If there's one thing Kevin Love's video game production isn't, it's meaningless.
Try arguing the Minnesota Timberwolves superstar is the byproduct of a good player headlining a mediocre team. Go ahead. Do it. I beg you.
For anyone who collapsed under my halfhearted peer pressure, you're wrong—very, very (very) wrong.
It's true that Love has gone five seasons without leading the Timberwolves to a playoff berth. It's also true he's likely headed for a sixth. And it's most definitely true that his supporting cast—headlined by a point guard whose jump shots resemble unhappy accidents (Ricky Rubio) and a center who often looks like he would rather be ice fishing (Nikola Pekovic)—is a cut below that of Western Conference powerhouses.
Somewhere between Love's injury-riddled 2012-13 campaign and the realm of absolute nonsense, many made the mistake of thinking that matters.
Just as Minnesota's continued lottery appearances are not on Love, his supernatural production is not the result of a player using hapless circumstances to drum up individual value. It means something.
In the scheme of Love's and the Timberwolves' season, it means something. Pitted against fellow superstars and objectively used to measure his place in the NBA, it means something.
It means everything.
In the age of advanced analytics and numbers-starved fans, certain stats are sometimes cast aside.
Scoring isn't as sexy without empyrean efficiency. Blocks and steals don't mean a player isn't defending worse than an acrylic-painted garden gnome. Volume rebounding isn't as impressive when a majority of boards go uncontested or come from a 7-footer crashing the glass in a 13-and-under exhibition league.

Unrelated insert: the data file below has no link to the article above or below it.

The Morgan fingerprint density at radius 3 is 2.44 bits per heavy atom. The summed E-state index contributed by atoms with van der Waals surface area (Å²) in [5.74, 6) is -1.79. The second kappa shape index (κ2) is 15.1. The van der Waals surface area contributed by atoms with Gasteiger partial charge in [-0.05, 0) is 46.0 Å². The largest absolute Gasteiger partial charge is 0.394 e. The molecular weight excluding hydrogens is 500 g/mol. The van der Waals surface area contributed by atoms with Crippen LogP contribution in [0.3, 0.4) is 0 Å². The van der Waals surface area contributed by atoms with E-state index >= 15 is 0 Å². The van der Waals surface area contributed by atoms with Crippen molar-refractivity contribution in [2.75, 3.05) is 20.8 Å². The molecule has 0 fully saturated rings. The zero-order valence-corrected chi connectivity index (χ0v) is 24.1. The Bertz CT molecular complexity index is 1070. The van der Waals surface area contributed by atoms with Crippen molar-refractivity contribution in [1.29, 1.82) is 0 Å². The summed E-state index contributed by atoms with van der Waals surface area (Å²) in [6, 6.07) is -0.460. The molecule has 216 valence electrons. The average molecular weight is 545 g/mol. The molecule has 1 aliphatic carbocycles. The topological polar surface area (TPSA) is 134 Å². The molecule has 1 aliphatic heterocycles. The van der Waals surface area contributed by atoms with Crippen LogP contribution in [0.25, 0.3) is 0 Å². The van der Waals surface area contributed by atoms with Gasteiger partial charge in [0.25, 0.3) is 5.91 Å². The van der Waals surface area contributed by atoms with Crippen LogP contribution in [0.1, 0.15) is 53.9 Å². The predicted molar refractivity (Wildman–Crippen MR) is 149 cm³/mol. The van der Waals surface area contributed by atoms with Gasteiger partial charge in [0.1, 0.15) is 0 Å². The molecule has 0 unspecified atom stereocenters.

There is value in skepticism and curiosity. The need to know more and ability to doubt and question traditional metrics are a gift this side of Mike D'Antoni's Phoenix Suns. But there's a tendency to move beyond advanced analytics and inadvertently simplify individual production.
"Player X averaged 25 points and 10 rebounds per game," some may say. "But that doesn't matter, because Player X's team didn't make the playoffs."
The above argument is either completely genuine or baloney-infused salmon. It all depends on the player.
Who is Player X? How bad is his team? Is this production Player X has sustained or rivaled before, or is it merely an aberration?
Much of what is still held against Love applies to tanking offshoots. On tankers and rebuilders, someone needs to score. Players such as Thaddeus Young and, until recently, Evan Turner have seen their numbers skyrocket on a team nearly barren of NBA-ready talent.
But that's tankers allowing players to capitalize off uncharacteristic freedom.
Are the Timberwolves tanking? No. Are Love's numbers an aberration? No.
The Timberwolves were supposed to contend for a playoff spot, and Love's current numbers—26.5 points, 13.1 rebounds and 4.1 assists on 46.2 percent shooting—are extensions and improvements of what he's always done.
February to Remember
Shorter months don't phase Love.
Through nine games during the month of February, Love registered 34 points, 14.1 rebounds and 4.0 assists on 48.7 percent shooting overall and 41.5 percent shooting from deep, numbers that seem like they were plucked right out of NBA 2K14.
In addition to ridiculous per-game numbers, Love also notched a 127 offensive rating, and per ESPN's Tom Haberstroh, registered the highest player efficiency rating in the NBA as well: